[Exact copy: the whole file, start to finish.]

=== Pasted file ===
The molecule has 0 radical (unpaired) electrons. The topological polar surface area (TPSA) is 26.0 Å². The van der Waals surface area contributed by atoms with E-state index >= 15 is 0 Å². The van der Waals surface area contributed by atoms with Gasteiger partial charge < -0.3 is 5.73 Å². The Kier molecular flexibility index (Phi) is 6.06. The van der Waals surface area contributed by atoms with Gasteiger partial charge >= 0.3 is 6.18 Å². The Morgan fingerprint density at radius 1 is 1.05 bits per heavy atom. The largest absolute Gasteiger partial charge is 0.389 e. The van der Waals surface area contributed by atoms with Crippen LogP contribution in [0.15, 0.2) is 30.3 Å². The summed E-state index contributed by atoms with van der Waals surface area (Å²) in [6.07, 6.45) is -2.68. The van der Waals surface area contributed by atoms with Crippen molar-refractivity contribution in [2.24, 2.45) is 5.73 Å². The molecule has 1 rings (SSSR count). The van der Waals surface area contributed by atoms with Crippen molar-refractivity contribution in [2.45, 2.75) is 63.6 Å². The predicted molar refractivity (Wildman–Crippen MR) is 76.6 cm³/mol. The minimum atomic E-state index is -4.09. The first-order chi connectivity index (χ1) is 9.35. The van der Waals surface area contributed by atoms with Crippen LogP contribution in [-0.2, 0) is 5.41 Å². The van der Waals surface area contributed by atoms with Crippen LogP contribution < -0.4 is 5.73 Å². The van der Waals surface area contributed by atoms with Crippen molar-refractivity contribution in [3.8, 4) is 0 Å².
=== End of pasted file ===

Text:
The molecule has 0 radical (unpaired) electrons. The topological polar surface area (TPSA) is 26.0 Å². The van der Waals surface area contributed by atoms with E-state index >= 15 is 0 Å². The van der Waals surface area contributed by atoms with Gasteiger partial charge < -0.3 is 5.73 Å². The Kier molecular flexibility index (Phi) is 6.06. The van der Waals surface area contributed by atoms with Gasteiger partial charge >= 0.3 is 6.18 Å². The Morgan fingerprint density at radius 1 is 1.05 bits per heavy atom. The largest absolute Gasteiger partial charge is 0.389 e. The van der Waals surface area contributed by atoms with Crippen LogP contribution in [0.15, 0.2) is 30.3 Å². The summed E-state index contributed by atoms with van der Waals surface area (Å²) in [6.07, 6.45) is -2.68. The van der Waals surface area contributed by atoms with Crippen molar-refractivity contribution in [2.24, 2.45) is 5.73 Å². The molecule has 1 rings (SSSR count). The van der Waals surface area contributed by atoms with Crippen molar-refractivity contribution in [2.45, 2.75) is 63.6 Å². The predicted molar refractivity (Wildman–Crippen MR) is 76.6 cm³/mol. The minimum atomic E-state index is -4.09. The first-order chi connectivity index (χ1) is 9.35. The van der Waals surface area contributed by atoms with Crippen LogP contribution in [-0.2, 0) is 5.41 Å². The van der Waals surface area contributed by atoms with Crippen LogP contribution < -0.4 is 5.73 Å². The van der Waals surface area contributed by atoms with Crippen molar-refractivity contribution in [3.8, 4) is 0 Å².